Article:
The Travel Insider has just released the results of its updated Weight Based Fare survey.
Earlier, in June 2008, a survey of Travel Insider readers showed little or no support for the concept of charging passengers for their air travels based on their weight.
Back then, 59% of readers strongly opposed the concept and another 6% were moderately opposed, compared to only 15% each strongly supporting and moderately supporting. 5% of readers said they were neutral, and didn’t mind one way or the other.
The survey was repeated last week, and this time, almost equal numbers of readers supported weight based fares as opposed them. 21% of readers now strongly support weight based fares, and another 23% of readers moderately support the concept, compared to 36% strongly opposed and 7% moderately opposed. The number of readers with no clear view on the matter more than doubled, with 12% of readers (up from 5% in 2008) now having an open mind on the issue.
Readers were asked to categorize themselves as being of less than average weight, average weight, or more than average weight. No guidance was given as to what constituted these three categories, but by self-categorizing, readers were also indicating if they thought they would be positively or negatively affected by a shift to weight based fares.
Readers were then asked to indicate on a five level scale their opinion on airlines charging weight based fares, with the five responses being ‘strongly support’, ‘mildly support’, ‘have no strong opinion either way’, ‘mildly oppose’ and ‘strongly oppose’.
Interestingly, in both surveys, readers split themselves almost identically into weight groupings. 13% of readers in both surveys considered themselves to be of less than average weight; average weight had 59% in 2013 and 58% in 2008, and more than average weight comprised 28% in 2013, and 30% in 2008. This makes it easier to compare responses in the two surveys without having to ponder the implications of a different split of weight groupings, and also provides somewhat of a consistency check between the two surveys.
All three weight groupings registered increased levels of support for weight based fares in 2013.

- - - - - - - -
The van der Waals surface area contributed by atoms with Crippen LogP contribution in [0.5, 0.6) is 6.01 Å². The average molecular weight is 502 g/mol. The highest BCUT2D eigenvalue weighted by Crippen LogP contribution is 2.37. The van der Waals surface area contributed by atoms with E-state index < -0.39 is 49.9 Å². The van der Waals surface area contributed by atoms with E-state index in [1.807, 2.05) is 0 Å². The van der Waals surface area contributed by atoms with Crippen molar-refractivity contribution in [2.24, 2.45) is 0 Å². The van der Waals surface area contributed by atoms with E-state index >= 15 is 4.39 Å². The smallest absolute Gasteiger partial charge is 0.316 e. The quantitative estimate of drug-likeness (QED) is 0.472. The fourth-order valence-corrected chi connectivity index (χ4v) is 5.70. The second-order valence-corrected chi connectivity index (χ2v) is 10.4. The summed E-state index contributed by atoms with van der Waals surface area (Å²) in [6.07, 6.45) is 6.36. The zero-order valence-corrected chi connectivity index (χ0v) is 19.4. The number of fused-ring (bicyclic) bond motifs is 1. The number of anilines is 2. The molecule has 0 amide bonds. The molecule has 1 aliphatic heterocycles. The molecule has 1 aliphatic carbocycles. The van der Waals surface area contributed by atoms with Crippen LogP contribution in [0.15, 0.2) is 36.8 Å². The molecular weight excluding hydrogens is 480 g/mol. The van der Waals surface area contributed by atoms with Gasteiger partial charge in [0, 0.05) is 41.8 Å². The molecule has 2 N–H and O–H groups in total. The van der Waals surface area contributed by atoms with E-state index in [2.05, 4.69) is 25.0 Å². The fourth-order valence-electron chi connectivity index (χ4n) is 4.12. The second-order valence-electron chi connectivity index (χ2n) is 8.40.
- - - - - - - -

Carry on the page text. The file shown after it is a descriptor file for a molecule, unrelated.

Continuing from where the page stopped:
The first chart shows total responses for all weight category respondents, and superimposes the new 2013 results on top of the previous 2008 results.
The second chart compares 2008 and 2013 responses from passengers considering themselves to be of less than average weight.
This next chart shows the 2008 and 2013 responses for passengers who feel they are of average weight.
Lastly, a smaller shift in opinion for passengers of more than average weight.
This survey result shows a major shift in air traveler opinions – and Travel Insider readers are among the most frequent of frequent fliers, with 99.7% of readers flying at least once a year, 90% fly four or more times a year, and half fly ten times or more. Unsurprisingly, 63% of readers are elite level frequent flier members.
Five years ago, two-thirds of passengers were opposed to weight based fares, and even passengers who stood to benefit from the concept (those rating themselves as weighing less than average) joined in their opposition to the concept.
But now more than half of passengers either support weight based fares or don’t care one way or the other. The 65% who were opposed in 2008 has shrunk to 43%.
Perhaps part of this change is the increased awareness and impact of airline baggage fees, which many travelers may consider to be unfair when viewed in the context of ‘Why should a 250 lb person with a 49 lb suitcase pay less to travel than a 125 lb person with a 51 lb suitcase’. As the airlines increasingly focus on – and aggressively penalize – the weight of suitcases, passengers realize that it costs the airline the same amount of money per pound to transport either people or their bags, and look for a more even-handed total approach to their air travel costs.